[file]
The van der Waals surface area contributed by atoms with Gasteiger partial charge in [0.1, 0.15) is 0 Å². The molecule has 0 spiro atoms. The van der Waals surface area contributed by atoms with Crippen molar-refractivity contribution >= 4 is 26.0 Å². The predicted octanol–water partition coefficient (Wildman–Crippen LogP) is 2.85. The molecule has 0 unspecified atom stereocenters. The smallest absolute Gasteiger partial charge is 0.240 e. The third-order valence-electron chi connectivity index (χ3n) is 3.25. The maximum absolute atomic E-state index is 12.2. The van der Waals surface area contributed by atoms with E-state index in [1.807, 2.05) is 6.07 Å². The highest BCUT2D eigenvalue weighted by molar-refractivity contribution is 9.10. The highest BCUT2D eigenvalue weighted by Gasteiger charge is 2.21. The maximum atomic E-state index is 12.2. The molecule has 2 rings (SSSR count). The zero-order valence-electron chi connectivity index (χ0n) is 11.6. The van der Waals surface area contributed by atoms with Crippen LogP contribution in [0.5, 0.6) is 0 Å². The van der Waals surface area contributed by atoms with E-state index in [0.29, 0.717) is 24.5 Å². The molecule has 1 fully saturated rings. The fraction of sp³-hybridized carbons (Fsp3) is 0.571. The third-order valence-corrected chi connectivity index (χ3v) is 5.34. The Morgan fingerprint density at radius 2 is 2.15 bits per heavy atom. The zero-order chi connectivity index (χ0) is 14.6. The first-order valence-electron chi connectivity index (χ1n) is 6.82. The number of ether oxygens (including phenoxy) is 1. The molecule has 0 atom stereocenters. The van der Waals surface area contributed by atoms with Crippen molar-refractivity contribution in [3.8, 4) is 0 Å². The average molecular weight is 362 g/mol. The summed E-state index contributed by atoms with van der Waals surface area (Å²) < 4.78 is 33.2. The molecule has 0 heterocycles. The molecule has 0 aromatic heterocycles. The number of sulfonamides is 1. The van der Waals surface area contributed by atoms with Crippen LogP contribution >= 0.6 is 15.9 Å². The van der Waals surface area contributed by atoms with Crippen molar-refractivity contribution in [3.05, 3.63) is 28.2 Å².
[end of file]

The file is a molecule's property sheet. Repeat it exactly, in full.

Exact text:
The van der Waals surface area contributed by atoms with Gasteiger partial charge in [0.1, 0.15) is 0 Å². The molecule has 0 spiro atoms. The van der Waals surface area contributed by atoms with Crippen molar-refractivity contribution >= 4 is 26.0 Å². The predicted octanol–water partition coefficient (Wildman–Crippen LogP) is 2.85. The molecule has 0 unspecified atom stereocenters. The smallest absolute Gasteiger partial charge is 0.240 e. The third-order valence-electron chi connectivity index (χ3n) is 3.25. The maximum absolute atomic E-state index is 12.2. The van der Waals surface area contributed by atoms with E-state index in [1.807, 2.05) is 6.07 Å². The highest BCUT2D eigenvalue weighted by molar-refractivity contribution is 9.10. The highest BCUT2D eigenvalue weighted by Gasteiger charge is 2.21. The maximum atomic E-state index is 12.2. The molecule has 2 rings (SSSR count). The zero-order valence-electron chi connectivity index (χ0n) is 11.6. The van der Waals surface area contributed by atoms with Crippen LogP contribution in [0.5, 0.6) is 0 Å². The van der Waals surface area contributed by atoms with E-state index in [0.29, 0.717) is 24.5 Å². The molecule has 1 fully saturated rings. The fraction of sp³-hybridized carbons (Fsp3) is 0.571. The third-order valence-corrected chi connectivity index (χ3v) is 5.34. The Morgan fingerprint density at radius 2 is 2.15 bits per heavy atom. The zero-order chi connectivity index (χ0) is 14.6. The first-order valence-electron chi connectivity index (χ1n) is 6.82. The number of ether oxygens (including phenoxy) is 1. The molecule has 0 atom stereocenters. The van der Waals surface area contributed by atoms with Crippen molar-refractivity contribution in [3.8, 4) is 0 Å². The average molecular weight is 362 g/mol. The summed E-state index contributed by atoms with van der Waals surface area (Å²) < 4.78 is 33.2. The molecule has 0 heterocycles. The molecule has 0 aromatic heterocycles. The number of sulfonamides is 1. The van der Waals surface area contributed by atoms with Crippen LogP contribution >= 0.6 is 15.9 Å². The van der Waals surface area contributed by atoms with Crippen molar-refractivity contribution in [3.05, 3.63) is 28.2 Å².